The Trail Lady
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Delhi, India

The wedding couple

When the invitation arrived it was not unexpected. We had, in fact, been anticipating it for years. “I’ve heard Indian weddings are amazing,” I mentioned to Gunjan one wet day in the flooded Amazon jungle lodge, where we first met.  “When I get married I will definitely invite you.” And here we are.

We arrived in Delhi about 24 hours ago, late evening here but early afternoon in our body clocks. The 14 hour flight was uneventful. Somewhere on that flight I sucked on several melatonin pills and that seems to have worked on the jet lag. I don’t know the science behind it, but it is always harder to go the other way.


Delhi is notorious for it’s scams and the city welcomed us accordingly. The driver we were expecting was no where to be found, not where he should be and not anywhere else. An Uber driver befriended Ray while I continued looking. Our telephone doesn’t work here so he used his to call our hotel for us, even handed the phone to Ray. The ‘hotel’ told Ray “all of our cabs are broken and you should take a taxi. We will reimburse you.” We knew this sounded fishy, so we took a different cab. We paid him 2000 rupees ($40 CDN). Seemed like a lot. When we got to the hotel they said “no one called us and our man has been there with a sign for 2 hours. We would have charged 400 rupees.” Liars every one of them. Triple-scammed in our first hour on the ground. Good work, Delhi.

For your informatiin, the correct thing to do is go to the government run taxi stand and get looked after. But beware, the third guy redirected us rather cleverly.


Delhi is startling. 11 million people call this city home. The air is thick with poison. I don’t know how they live here. We are taking the city in small doses, and retreating to an air-conditioned hotel room frequently. The roads, clogged with traffic and completely ignored lane lines are exhausting. “Honk, honk”, everyone is constantly beeping. I This morning was better but by this evening, just after the rush hour our eyes were watering in the tuk-tuk. The air quality number was 240 – I’m not sure what that means but it comes with the warning that this is dangerous to health.


Sari delivered

We had business in Delhi today. We needed to go shopping, buy clothes for the wedding. Gunjan offered to help but I am sure she’s too busy. We’ll figure it out and we did, with plenty of ‘help’. We got what we needed but probably not in the optimum place or for the best prices. Did I mention they lie here? “Take us to Connaught Place, please” I told the tuk-tuk driver this morning. He took us somewhere else. “Is this Connaught place?” I asked “Yes, yes, other places all closed today because of the strike.” “The strike, you say?” This did not look like the largest market in the world to me. “Yes, look here it is in the newspaper.” So not exactly true and not exactly Connaught Place, we bought three outfits, one for Ray and two for me. My custom-made sari was delivered this evening as promised, and I will need help and an army of safety pins to wear it. I’ll be going bare midriff apparently. Ray looks awesome in his Indian attire. There was no real bartering on prices but delivery and altering were free.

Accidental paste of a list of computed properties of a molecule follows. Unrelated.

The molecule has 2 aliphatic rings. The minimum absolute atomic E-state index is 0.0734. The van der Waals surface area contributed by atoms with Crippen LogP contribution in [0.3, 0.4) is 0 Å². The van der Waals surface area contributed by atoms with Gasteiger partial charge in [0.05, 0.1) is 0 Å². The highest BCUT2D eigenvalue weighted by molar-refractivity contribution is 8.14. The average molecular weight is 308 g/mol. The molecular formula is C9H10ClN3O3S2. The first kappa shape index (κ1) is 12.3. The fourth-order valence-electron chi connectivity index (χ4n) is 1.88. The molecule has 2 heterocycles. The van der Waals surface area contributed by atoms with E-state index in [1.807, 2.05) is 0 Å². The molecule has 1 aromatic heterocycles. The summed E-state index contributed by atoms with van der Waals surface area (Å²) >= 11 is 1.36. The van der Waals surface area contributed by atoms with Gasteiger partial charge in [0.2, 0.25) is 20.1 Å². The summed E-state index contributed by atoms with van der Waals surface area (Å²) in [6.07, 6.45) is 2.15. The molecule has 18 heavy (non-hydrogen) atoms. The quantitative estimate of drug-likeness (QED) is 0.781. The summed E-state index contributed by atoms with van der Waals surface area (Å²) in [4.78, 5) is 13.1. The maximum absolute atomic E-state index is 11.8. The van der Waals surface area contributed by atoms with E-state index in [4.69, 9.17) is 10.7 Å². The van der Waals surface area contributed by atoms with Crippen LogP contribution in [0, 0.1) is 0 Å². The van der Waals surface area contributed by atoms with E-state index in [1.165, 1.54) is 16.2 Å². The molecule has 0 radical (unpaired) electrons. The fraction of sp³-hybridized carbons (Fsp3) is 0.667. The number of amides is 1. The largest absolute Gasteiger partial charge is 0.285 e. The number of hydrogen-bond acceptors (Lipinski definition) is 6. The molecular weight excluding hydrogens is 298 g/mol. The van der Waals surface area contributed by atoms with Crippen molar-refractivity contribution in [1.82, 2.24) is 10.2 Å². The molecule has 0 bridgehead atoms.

Although the heat was starting to settle in after shopping, we decided to tour at least one temple today and found ourselves at the beautiful Laxminarayin temple in the heart of the city. It’s quite amazing to see the quiet temple and surrounding serene gardens in among such chaos on the roads. These Indians need a place to come for solace from the mayhem, I think. The temple is highly decorated with swastikes, elephants and monkeys, the significance of which I do not know. I tried to surreptitiously join in with a tour group, but the guide was boring even to his legitimate clients. We could tour the grounds and gardens, but to enter the temple we had to pass through metal detectors and leave our shoes, parcels, cell phones and camera with the guard, who required a tip to get them back. By the time we were walking in the sun on the hot marble of the temple it was 40 degrees. There were carpets rolled out for us to keep our soles from scorching. Photos are not allowed inside, but it was worth the heat to visit.

We paid a brief visit to the famous India Gate. Bravely we pushed through the army of touts, remnisceient of our visit to the Taj Mahal a few years ago.

Forgetting about the time, we headed back to our air-conditioned room, showered and went to bed like it was night-time, since it kind of was for us. A solid 2 hour nap was exactly what we needed. We headed back into the heart of the city for a dinner of curried cottage cheese, as it turned out, a couple of beer and a band (karaoke?) that got the crowd up dancing – on a Wednesday night.

Tomorrow we will tour a few more temples and head off to a more luxurious hotel. I’ve found us a swimming pool, but we’ll see what we really get. This is India, after all. Two more sleeps until the wedding…



  1. Fjola Davidson says

    Baiters were what they were called when we landed in Mumbai. We were lied to also, and not being as savvy as you, it cost us $40.USD. Guess bailers/scammers have to make a (very good) living 🙁

    1. Donna Warenko says

      Not so savvy Fjola, we also got dinged $40 but CDN at least.

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